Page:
Prep Football Coach of the Year

Familiarity with Smithsburg bred content for Orndorff

Familiarity with Smithsburg bred content for Orndorff

December 14, 2008|By MARK KELLER

SMITHSBURG -- The Smithsburg Leopards had a great year in 2007, winning their first nine games before dropping the season finale to arch-rival Boonsboro and bowing out in the first round of the Maryland Class 1A West playoffs.

As good as that season was, coach Buddy Orndorff knew 2008 could be even better.

He was right. Like their immediate predecessors, the 2008 Leopards also won their first nine games, but this group finished off the perfect regular season with a win over the Warriors.

A week later, the Leopards refused to lie down as sacrificial lambs against Allegany in the playoffs, giving the Cumberland school a battle it hadn't bargained for before the Campers prevailed, 30-20.

Because of that perfect regular season, Orndorff has been selected as The Herald-Mail's Area and Washington County Coach of the Year.


"The thing that impressed me about this bunch was that they never backed down," Orndorff said. "Their desire to want to play well and to win is as good as any Smithsburg group I've been a part of in 34 years."

The Leopards won the MVAL Antietam title outright one year after sharing it with Boonsboro and Catoctin. It was their first outright conference title since 1984, which was also the last Smithsburg team to finish a regular season 10-0.

"I never really felt we were going to get beat," Orndorff said. "Once games started I had my doubts and worries, but I never went in thinking we were going to lose."

Orndorff had seen this coming. He was well aware of the talent he would be blessed with because his oldest son, Kyle, was part of this class.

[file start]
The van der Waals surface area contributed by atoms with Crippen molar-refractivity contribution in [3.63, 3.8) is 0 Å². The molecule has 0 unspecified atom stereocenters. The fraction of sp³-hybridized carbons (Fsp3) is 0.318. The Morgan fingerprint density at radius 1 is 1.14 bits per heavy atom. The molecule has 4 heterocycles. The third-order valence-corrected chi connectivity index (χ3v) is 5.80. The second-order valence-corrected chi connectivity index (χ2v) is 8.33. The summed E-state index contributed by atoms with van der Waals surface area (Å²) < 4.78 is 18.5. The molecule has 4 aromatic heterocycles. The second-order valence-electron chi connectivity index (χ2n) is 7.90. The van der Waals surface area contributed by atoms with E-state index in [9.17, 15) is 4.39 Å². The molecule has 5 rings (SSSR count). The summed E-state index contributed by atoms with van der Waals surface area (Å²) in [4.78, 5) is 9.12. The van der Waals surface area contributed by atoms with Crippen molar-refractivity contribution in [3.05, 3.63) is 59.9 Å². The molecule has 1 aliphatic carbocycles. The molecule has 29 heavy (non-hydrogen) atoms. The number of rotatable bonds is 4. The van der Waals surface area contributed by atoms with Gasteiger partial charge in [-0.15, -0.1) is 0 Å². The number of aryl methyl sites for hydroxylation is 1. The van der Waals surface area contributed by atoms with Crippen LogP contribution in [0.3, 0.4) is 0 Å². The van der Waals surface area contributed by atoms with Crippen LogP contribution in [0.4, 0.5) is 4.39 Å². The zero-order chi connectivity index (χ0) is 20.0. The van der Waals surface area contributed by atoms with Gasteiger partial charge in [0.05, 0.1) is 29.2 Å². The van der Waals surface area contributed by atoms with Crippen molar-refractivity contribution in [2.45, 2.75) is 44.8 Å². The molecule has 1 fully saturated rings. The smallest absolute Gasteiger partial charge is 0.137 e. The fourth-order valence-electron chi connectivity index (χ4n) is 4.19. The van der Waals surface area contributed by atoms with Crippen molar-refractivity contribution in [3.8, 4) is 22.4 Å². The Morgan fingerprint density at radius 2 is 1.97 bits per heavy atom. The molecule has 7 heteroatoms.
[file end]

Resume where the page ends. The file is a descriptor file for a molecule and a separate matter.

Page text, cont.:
"I've watched them for eight years because of Kyle," Orndorff said. "I've always had an idea of some of the players who were coming up, but I knew all of these kids already before they even got to high school."

Orndorff said the key to the success of this year's team was that the players knew their roles. The chemistry that the players had developed since their years in junior football made them what they were, he said.

"Everyone knew what they were supposed to do," Orndorff said. "I told Carroll (Reid, the former Smithsburg coach), 'It's the type of team you'd love to coach ... didn't back down, always showed up, knew their jobs.

"He said, 'It certainly seemed like it. Congratulations.' That meant a lot to me."

Orndorff never fails to credit assistant coaches Jeff Barnhart, Jay Hartley and Terry Verdier for their contributions to the team's success.

"I've got a great staff," Orndorff said. "Jeff does a great job with the line, Jay's been with these kids for years and Terry's defensive schemes ... the kids have really responded to what we're doing and they're a big part of that."

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